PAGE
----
No DHS deal with Dems; Boehner's job safe, House Whip Scalise says

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House Majority Whip Rep. Steve Scalise on Sunday rejected criticism that the chamber’s Republican leaders are failing in attempts to fully fund the Department of Homeland Security -- dismissing allegations of cutting a partisan deal and blaming Senate Democrats.

Scalise told “Fox News Sunday” that House GOP leaders have not made a deal with chamber Democrats that would fund the agency through the fiscal year and erase  provisions to roll back President Obama’s executive actions on immigration.

“There is no such deal. There is no such bill,” said Scalise, the House’s third-ranking Republican.

The Louisiana lawmaker argued that the House passed a 7-day funding bill late Friday, minutes before the agency would have been forced into a partial shutdown, to “keep the fight going” and force Senate Democrats to negotiate in conference with House leaders on a bill.

“Senate Democrats won’t go to conference,” Scalise said. “And anybody who disagrees with the president’s illegal action [on immigration] should light up the Senate switchboard and make Senate Democrats feel the heat.”

The GOP-led Senate has failed to pass its own funding bill, which includes the immigration language, because the chamber’s Democratic leaders have effectively blocked a full vote.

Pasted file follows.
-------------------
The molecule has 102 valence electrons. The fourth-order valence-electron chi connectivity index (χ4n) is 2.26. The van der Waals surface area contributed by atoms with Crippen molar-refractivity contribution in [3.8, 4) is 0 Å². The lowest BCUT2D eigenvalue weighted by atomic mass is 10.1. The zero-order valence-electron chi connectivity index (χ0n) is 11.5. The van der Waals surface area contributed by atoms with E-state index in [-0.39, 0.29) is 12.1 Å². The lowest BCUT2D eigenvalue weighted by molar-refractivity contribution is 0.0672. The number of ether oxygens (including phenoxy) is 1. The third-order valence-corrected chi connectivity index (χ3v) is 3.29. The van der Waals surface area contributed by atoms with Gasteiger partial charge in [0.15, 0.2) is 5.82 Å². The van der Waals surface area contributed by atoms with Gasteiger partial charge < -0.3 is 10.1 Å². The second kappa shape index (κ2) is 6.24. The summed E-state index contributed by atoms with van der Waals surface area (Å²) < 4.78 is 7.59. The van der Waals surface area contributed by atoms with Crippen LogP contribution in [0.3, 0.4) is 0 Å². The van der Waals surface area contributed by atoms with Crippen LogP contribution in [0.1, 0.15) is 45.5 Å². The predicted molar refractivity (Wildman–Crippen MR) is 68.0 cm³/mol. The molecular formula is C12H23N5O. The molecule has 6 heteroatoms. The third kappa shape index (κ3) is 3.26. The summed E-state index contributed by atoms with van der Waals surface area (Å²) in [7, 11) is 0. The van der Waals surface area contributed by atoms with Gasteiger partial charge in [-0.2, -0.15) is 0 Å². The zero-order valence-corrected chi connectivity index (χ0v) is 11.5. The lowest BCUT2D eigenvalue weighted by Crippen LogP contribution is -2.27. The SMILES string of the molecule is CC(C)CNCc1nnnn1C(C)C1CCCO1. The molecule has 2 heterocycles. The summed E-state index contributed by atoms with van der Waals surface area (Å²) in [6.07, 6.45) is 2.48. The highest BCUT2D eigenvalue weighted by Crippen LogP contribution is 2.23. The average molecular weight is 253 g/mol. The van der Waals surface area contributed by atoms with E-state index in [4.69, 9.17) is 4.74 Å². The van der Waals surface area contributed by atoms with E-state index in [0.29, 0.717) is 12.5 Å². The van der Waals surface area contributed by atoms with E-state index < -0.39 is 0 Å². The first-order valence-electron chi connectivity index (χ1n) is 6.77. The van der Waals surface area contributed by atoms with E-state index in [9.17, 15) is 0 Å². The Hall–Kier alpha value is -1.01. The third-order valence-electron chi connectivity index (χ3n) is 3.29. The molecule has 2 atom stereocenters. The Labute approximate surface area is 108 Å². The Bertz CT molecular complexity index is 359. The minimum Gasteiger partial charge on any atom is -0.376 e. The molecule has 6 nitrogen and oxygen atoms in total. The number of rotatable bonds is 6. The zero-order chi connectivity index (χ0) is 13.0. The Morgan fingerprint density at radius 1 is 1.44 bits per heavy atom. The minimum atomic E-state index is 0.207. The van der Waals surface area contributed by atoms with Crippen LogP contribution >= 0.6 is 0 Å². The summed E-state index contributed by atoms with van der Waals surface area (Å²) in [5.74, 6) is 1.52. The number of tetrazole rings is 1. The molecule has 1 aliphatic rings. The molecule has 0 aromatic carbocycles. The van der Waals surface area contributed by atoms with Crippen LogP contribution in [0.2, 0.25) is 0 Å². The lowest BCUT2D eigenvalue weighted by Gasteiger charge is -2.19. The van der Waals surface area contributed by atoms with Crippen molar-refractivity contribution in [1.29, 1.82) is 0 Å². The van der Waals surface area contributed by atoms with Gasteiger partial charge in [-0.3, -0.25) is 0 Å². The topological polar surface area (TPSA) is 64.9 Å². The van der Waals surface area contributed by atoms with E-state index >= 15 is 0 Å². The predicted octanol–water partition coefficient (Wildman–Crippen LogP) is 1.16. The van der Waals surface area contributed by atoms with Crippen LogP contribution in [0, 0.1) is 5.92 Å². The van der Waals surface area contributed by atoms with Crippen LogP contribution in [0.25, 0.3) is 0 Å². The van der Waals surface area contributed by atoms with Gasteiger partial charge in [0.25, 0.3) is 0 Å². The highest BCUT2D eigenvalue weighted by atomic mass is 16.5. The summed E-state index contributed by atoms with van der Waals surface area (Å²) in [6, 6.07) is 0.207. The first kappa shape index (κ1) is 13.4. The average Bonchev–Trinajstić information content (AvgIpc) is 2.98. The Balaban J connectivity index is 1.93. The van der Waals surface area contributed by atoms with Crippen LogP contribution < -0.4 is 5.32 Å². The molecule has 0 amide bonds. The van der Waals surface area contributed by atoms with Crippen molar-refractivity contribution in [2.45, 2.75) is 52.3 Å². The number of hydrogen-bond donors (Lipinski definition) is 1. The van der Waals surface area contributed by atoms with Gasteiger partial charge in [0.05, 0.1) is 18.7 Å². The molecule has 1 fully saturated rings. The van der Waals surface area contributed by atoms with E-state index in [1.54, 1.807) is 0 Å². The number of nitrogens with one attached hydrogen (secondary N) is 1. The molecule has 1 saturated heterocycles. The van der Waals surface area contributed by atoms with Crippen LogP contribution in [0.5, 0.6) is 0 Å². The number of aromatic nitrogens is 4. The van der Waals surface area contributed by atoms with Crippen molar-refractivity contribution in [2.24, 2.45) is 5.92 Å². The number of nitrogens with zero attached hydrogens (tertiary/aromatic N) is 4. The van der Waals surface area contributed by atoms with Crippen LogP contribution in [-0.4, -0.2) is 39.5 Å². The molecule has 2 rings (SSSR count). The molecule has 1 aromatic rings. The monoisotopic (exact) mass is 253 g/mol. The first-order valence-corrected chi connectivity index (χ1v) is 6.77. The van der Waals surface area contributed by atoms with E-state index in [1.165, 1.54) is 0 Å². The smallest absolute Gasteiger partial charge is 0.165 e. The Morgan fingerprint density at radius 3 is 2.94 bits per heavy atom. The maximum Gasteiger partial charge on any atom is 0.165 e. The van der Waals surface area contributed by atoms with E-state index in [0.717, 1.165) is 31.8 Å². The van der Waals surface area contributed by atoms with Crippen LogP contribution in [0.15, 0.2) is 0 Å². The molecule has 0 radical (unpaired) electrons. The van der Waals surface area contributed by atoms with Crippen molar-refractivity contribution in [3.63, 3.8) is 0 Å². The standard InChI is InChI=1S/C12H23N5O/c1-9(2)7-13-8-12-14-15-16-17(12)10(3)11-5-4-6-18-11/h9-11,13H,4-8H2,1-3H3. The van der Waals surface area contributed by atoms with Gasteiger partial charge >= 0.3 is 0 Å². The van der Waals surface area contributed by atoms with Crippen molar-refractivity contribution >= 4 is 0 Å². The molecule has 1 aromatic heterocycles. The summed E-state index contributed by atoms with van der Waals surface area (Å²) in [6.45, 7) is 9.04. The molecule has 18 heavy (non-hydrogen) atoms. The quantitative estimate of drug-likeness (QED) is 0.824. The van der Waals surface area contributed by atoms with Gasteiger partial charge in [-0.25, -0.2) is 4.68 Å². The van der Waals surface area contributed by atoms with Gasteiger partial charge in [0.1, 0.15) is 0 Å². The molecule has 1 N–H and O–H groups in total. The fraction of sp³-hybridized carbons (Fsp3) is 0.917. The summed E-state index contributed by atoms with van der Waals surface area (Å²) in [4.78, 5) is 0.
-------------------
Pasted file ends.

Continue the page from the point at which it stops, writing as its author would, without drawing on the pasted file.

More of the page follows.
Scalise, nevertheless, expressed confidence about a change, arguing Senate Democrats said two weeks ago that they would not take up the House bill -- but ultimately did.

He also downplayed rumblings that House Speaker John Boehner allowing a vote next week to fund the agency minus the immigration provision will result in a coup, which likely would be led by the chamber’s most conservative wing, the 50-plus member Freedom Caucus.

The temporary funding bill passed Friday got no votes from 55 House Republicans. However, 80 percent of the caucus voted yes, Scalise argued.

Any attempt to ouster Boehner would follow a failed effort at the start of the 114th Congress in January to replace him.

“We had this vote a few weeks ago,” Scalise said. “Boehner is the speaker going forward. We’re working hard to get an agenda through the House, including bills on the Keystone pipeline and the economy.”

At least one congressional aide acknowledged a deal between Boehner and House Minority Leader Nancy Pelosi.

Boehner spokesman Mike Steel has denied such a deal, and Pelosi’s office has neither confirmed nor denied one.